Hounslow has a history of providing economic stability and employment for its inhabitants thought its travel industries and major businesses. Factories which used to line the golden mile in the 1920s, (currently the A4) provided jobs and prosperity for the locals. Maintaining this opportunity and prosperity the Great West Road is now lined with corporations such as Sky TV, Glaxo-Smith-Kline and the Gillette Building. Travel industries have also been a major income for the town and its inhabitants from the 14th Century to the present. Back in the middle ages it was used as a resting stop for travellers making their way to and from London. Now home to one of the Largest International Airports, Heathrow also provides thousands of jobs for its local residents.

Similarly Ramallah has much to offer its residents and tourists in terms of arts, culture and a rich heritage. Ramallah was founded and began to develop from the middle ages by the Hadadeen Brothers who descended from Yemenite Christian Arabs. The first Arab Orthodox church to be built in the 1800s, still stands in Ramallah today along with many other beautiful places of worship such as the Latin Roman Catholic Church built in the same decade, The Jamal Abdel Nasser Mosque, the Arab Episcopal Anglican Church as well as a number of schools, academies and clinics built by the Religious Society of Quakers. A variety of mosques, churches and places of various denominations decorate the skyline of Ramallah.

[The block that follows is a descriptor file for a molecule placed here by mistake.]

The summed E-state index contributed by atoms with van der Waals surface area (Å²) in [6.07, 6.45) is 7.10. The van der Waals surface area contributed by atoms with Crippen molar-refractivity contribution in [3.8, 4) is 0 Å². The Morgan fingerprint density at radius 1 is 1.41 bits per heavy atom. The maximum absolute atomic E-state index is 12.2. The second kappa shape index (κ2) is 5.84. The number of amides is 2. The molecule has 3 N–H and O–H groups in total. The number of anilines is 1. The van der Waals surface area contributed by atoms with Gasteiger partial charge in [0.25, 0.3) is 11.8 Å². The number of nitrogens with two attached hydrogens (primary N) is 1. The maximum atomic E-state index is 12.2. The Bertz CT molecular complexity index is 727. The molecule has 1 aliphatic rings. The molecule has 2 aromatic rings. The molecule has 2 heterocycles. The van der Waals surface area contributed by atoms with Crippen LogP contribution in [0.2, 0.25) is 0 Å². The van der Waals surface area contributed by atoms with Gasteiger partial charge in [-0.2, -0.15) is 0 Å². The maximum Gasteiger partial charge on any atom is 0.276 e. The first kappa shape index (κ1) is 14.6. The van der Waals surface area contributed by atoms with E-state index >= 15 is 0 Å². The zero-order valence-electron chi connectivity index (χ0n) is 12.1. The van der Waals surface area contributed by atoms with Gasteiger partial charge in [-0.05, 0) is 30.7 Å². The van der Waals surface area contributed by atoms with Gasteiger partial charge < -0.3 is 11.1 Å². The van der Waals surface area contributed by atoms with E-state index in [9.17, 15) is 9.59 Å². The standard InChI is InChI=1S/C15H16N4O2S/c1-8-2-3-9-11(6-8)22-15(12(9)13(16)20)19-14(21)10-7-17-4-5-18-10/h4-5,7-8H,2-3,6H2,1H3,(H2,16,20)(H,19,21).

Ramallah held various links to Britain in the past. In 1946, the British authorities introduced the ‘Palestinian Broadcasting Service’, a bilingual TV channel broadcasting in English, Arabic and Hebrew, whose staff were trained by the BBC. Economically Ramallah and its residents prospered in international trade at the beginning of the 20th century. Merchants made the most of their exotic furnishings and art works by travelling to the West and establishing import-export businesses.

The Palestinian Heritage centre houses exhibitions, lectures, seminars and events on Palestinian heritage and traditional costume, in the aim of reviving and promoting Palestinian heritage and culture. One of Palestine’s renowned museums, the Al Usra Society Museum of Palestinian Popular Heritage is also famous for its Art collections, array of Palestinian costumes, traditional pottery and souvenirs with historical and cultural significance.

Ramallah has been described as the most affluent and forward thinking of all Palestinian Cities renowned for its rich culture and referenced as the Pride of Palestine. Home to a number of famous poets, artists, writers and musicians including the late Mahmoud Darwish, Fedwa Touqan, Ghada Karmi and Edward Said, Ramallah is a cultural hub of talents and artistic creativity.

The Khalil Sakakini Cultural Centre works in the visual arts, Palestinian Identity and narrative. It regularly holds art exhibitions, concerts, literary events, youth groups, children activities, lectures and seminars.

Given the rich backgrounds of both Ramallah and Hounslow it is apparent that they have a lot to offer. The diverse range of rich culture and artistic influences of both communities provides enormous scope for mutual beneficial enhancement and enrichment. We look forward to developing and strengthening this bond for the residents of these communities across the generations and from all walks of life.

References:
www.sakakini.org
www.ramallah.ps
www.virtualgallery.birzeit.edu
www.hounslow.info/arts
www.wikipedia.org
homepage.mac.com/davidclifford
www.visitramallah.com